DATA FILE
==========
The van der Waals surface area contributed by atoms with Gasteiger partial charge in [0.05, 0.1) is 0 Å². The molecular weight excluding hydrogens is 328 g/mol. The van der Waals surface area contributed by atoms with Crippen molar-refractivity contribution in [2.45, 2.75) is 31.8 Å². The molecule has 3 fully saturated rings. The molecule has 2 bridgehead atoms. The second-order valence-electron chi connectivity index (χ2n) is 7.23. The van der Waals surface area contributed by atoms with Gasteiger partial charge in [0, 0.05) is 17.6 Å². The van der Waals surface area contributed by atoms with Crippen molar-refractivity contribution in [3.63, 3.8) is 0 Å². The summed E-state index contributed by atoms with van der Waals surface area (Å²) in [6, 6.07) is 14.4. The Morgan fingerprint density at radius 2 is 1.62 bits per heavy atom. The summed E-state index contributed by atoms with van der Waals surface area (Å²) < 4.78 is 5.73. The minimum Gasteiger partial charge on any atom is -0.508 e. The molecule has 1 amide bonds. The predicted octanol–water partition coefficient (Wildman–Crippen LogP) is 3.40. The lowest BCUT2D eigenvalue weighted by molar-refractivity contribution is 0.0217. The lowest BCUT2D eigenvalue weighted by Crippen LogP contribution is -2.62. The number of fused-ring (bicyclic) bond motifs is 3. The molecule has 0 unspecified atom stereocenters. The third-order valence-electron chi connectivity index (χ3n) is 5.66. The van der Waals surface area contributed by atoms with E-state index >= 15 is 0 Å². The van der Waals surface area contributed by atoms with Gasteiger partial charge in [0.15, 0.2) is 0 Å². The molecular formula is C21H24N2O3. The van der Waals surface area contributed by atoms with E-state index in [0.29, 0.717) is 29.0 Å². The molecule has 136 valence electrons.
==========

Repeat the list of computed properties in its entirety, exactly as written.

The van der Waals surface area contributed by atoms with Gasteiger partial charge in [0.05, 0.1) is 0 Å². The molecular weight excluding hydrogens is 328 g/mol. The van der Waals surface area contributed by atoms with Crippen molar-refractivity contribution in [2.45, 2.75) is 31.8 Å². The molecule has 3 fully saturated rings. The molecule has 2 bridgehead atoms. The second-order valence-electron chi connectivity index (χ2n) is 7.23. The van der Waals surface area contributed by atoms with Gasteiger partial charge in [0, 0.05) is 17.6 Å². The van der Waals surface area contributed by atoms with Crippen molar-refractivity contribution in [3.63, 3.8) is 0 Å². The summed E-state index contributed by atoms with van der Waals surface area (Å²) in [6, 6.07) is 14.4. The Morgan fingerprint density at radius 2 is 1.62 bits per heavy atom. The summed E-state index contributed by atoms with van der Waals surface area (Å²) < 4.78 is 5.73. The minimum Gasteiger partial charge on any atom is -0.508 e. The molecule has 1 amide bonds. The predicted octanol–water partition coefficient (Wildman–Crippen LogP) is 3.40. The lowest BCUT2D eigenvalue weighted by molar-refractivity contribution is 0.0217. The lowest BCUT2D eigenvalue weighted by Crippen LogP contribution is -2.62. The number of fused-ring (bicyclic) bond motifs is 3. The molecule has 0 unspecified atom stereocenters. The third-order valence-electron chi connectivity index (χ3n) is 5.66. The van der Waals surface area contributed by atoms with E-state index >= 15 is 0 Å². The van der Waals surface area contributed by atoms with Gasteiger partial charge in [0.15, 0.2) is 0 Å². The molecular formula is C21H24N2O3. The van der Waals surface area contributed by atoms with E-state index in [0.29, 0.717) is 29.0 Å². The molecule has 136 valence electrons.